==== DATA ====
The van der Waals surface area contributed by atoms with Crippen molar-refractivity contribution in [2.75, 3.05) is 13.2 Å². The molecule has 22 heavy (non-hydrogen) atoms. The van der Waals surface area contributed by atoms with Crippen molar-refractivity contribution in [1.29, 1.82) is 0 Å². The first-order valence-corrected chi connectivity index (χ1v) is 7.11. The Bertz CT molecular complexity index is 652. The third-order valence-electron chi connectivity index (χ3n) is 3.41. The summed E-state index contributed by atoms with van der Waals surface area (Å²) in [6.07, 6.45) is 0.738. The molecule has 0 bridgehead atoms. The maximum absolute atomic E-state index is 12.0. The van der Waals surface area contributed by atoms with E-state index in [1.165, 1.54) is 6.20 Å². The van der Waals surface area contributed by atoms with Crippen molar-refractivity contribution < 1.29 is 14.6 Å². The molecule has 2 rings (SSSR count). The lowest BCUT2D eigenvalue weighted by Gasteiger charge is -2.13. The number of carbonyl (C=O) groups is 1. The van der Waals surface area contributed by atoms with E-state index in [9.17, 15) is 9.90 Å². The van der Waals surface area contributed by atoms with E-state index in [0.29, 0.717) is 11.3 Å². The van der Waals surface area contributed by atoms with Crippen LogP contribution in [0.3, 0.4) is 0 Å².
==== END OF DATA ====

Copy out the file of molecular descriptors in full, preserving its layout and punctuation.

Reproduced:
The van der Waals surface area contributed by atoms with Crippen molar-refractivity contribution in [2.75, 3.05) is 13.2 Å². The molecule has 22 heavy (non-hydrogen) atoms. The van der Waals surface area contributed by atoms with Crippen molar-refractivity contribution in [1.29, 1.82) is 0 Å². The first-order valence-corrected chi connectivity index (χ1v) is 7.11. The Bertz CT molecular complexity index is 652. The third-order valence-electron chi connectivity index (χ3n) is 3.41. The summed E-state index contributed by atoms with van der Waals surface area (Å²) in [6.07, 6.45) is 0.738. The molecule has 0 bridgehead atoms. The maximum absolute atomic E-state index is 12.0. The van der Waals surface area contributed by atoms with E-state index in [1.165, 1.54) is 6.20 Å². The van der Waals surface area contributed by atoms with Crippen molar-refractivity contribution < 1.29 is 14.6 Å². The molecule has 2 rings (SSSR count). The lowest BCUT2D eigenvalue weighted by Gasteiger charge is -2.13. The number of carbonyl (C=O) groups is 1. The van der Waals surface area contributed by atoms with E-state index in [9.17, 15) is 9.90 Å². The van der Waals surface area contributed by atoms with E-state index in [0.29, 0.717) is 11.3 Å². The van der Waals surface area contributed by atoms with Crippen LogP contribution in [0.3, 0.4) is 0 Å².